3.1. Axiomatic foundations of Expected Utility Theory

Savage (1954) book is still considered today to be one of the major achievements in decision theory. With a scarcity of input, he delivers the classic subjective expected utility representation of preferences. Savage thus ties together the idea of subjective probability advocated by Ramsey and de Finetti with the idea of expected utility derived (with given probabilities) by von Neumann and Morgenstern.

The starting point for any decision theory under risk is lotteries, and the assumption that people have some preferences over the space of all lotteries. We assume that there exists a weak preference relation on L, such that for two lotteries A, B , the notation A B means that "lottery A is at least as good as lottery

(6)

B". From the weak preference relation, we can derive the strict preference relation and the indifference relation as follows. The strict preference relation on L means that A B if A B but not B A. We read A~ B as "lottery A is strictly better than lottery B". The indifference relation~ on L means A ~ B if A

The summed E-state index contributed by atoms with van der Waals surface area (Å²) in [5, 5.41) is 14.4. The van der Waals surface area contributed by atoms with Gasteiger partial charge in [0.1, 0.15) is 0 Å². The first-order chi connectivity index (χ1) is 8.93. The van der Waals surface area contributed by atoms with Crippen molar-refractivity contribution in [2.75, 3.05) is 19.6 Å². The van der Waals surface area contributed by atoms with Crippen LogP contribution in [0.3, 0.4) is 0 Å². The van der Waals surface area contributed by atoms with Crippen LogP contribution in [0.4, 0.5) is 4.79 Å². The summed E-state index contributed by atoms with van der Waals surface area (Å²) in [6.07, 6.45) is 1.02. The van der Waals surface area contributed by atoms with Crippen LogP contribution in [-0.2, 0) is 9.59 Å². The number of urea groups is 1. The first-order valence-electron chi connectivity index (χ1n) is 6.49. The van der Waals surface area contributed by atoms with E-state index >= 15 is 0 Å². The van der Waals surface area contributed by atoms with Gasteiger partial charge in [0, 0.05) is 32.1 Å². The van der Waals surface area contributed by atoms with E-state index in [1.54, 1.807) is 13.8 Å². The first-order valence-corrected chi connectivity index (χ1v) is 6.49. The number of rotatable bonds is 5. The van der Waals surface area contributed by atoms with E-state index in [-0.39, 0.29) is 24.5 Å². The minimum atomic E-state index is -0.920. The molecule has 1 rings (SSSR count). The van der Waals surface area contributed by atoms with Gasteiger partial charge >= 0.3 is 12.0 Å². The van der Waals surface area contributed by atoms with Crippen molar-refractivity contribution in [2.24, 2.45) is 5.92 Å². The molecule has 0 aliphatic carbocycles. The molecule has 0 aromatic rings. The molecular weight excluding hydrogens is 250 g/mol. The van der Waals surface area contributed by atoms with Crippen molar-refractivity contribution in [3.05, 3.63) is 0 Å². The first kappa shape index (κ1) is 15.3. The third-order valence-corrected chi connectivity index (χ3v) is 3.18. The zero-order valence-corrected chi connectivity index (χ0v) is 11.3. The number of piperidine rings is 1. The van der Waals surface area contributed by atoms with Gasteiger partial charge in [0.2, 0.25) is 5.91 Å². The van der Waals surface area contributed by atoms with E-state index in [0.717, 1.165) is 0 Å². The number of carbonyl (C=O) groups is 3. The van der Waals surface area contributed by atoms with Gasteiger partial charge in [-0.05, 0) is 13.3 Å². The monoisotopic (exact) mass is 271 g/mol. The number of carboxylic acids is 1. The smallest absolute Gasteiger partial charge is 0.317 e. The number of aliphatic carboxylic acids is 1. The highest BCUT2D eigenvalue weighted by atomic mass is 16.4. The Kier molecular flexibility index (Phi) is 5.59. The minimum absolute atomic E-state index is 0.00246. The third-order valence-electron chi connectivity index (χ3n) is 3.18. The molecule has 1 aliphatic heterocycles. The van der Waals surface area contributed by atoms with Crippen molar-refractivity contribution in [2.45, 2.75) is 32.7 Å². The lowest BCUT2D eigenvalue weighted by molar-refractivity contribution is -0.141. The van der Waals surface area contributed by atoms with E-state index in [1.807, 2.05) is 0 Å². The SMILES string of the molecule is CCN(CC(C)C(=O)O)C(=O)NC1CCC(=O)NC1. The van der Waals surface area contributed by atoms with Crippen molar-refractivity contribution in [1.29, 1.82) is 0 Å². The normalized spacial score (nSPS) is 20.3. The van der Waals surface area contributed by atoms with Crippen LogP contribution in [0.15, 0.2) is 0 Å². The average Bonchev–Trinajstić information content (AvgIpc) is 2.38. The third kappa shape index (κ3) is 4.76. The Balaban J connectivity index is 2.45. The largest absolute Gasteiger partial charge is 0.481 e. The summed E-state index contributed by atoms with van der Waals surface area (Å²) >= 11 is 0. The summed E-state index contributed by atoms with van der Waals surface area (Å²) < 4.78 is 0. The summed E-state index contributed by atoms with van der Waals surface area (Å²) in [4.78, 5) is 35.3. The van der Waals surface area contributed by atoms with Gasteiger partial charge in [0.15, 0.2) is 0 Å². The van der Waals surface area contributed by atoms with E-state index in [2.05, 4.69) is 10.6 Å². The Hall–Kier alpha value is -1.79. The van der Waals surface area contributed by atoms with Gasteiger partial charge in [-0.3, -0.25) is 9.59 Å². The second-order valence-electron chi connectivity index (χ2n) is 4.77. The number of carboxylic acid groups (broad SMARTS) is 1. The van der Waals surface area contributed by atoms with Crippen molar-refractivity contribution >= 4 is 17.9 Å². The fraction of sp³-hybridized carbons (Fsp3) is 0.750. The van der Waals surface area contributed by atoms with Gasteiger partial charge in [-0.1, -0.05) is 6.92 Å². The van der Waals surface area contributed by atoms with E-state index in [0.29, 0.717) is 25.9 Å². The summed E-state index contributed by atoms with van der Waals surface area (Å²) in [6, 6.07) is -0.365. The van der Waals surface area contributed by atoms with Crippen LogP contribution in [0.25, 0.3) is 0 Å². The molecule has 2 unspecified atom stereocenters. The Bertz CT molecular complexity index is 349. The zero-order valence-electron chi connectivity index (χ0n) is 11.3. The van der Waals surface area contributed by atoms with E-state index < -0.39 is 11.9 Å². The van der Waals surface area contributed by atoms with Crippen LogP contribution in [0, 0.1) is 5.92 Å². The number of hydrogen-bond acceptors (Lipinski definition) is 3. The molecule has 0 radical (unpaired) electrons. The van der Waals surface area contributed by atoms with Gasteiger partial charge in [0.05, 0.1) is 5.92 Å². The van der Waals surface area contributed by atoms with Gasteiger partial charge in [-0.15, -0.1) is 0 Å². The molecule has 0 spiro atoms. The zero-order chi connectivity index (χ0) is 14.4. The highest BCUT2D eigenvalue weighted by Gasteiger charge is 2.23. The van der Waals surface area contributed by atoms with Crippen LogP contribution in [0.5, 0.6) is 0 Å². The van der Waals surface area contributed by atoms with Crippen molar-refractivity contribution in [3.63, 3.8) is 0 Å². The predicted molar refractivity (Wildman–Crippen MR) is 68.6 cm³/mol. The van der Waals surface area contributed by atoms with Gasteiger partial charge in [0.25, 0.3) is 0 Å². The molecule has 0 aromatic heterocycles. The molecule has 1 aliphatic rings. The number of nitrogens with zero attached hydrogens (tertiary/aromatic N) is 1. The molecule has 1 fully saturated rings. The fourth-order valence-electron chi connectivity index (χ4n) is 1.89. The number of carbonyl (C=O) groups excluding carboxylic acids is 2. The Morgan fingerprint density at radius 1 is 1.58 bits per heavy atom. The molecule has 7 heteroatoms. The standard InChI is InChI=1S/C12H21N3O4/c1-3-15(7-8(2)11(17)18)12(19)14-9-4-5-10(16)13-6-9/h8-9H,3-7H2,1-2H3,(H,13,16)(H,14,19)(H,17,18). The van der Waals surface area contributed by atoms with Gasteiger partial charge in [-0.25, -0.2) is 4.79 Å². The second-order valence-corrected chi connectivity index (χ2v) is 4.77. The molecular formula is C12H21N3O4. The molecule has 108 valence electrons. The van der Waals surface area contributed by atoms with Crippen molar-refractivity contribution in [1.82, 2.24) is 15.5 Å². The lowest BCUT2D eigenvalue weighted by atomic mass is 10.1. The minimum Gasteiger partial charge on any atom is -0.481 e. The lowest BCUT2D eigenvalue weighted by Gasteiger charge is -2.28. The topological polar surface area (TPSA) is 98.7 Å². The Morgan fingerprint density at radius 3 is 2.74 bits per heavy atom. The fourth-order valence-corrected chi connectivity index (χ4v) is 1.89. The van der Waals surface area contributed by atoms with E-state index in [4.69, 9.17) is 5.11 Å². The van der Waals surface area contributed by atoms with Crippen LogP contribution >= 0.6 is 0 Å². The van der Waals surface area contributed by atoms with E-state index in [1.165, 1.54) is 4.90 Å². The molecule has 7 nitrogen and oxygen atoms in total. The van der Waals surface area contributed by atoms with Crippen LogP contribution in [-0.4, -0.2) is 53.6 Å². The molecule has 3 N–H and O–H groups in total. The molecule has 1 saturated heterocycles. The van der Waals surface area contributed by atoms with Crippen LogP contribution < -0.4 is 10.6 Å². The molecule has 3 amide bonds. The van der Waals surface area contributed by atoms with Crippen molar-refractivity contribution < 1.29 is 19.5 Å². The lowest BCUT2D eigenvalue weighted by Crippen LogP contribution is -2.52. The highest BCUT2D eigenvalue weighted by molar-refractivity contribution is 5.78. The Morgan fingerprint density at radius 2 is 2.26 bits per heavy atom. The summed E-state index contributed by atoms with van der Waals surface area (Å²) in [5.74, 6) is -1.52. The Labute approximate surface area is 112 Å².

B and B A. We read A ~ B as "lottery A is as good as (or equivalent to) lottery B".

Next, we make some assumptions (axioms) about the preference relation , that will allow representing it with a utility functional and enable practical usage. We describe Savage’s core axioms. The most important one is often referred to as the “sure thing principle”.

A preference relation on is called rational if it satisfies the following two axioms:

A1. Completeness: A preference relation on is complete if for any two lotteries A, B

, either A B or B A or both. Completeness means that the decision maker is able to choose among risky alternatives.

A2. Transitivity: A preference relation on is transitive if for any three lotteries A, B, C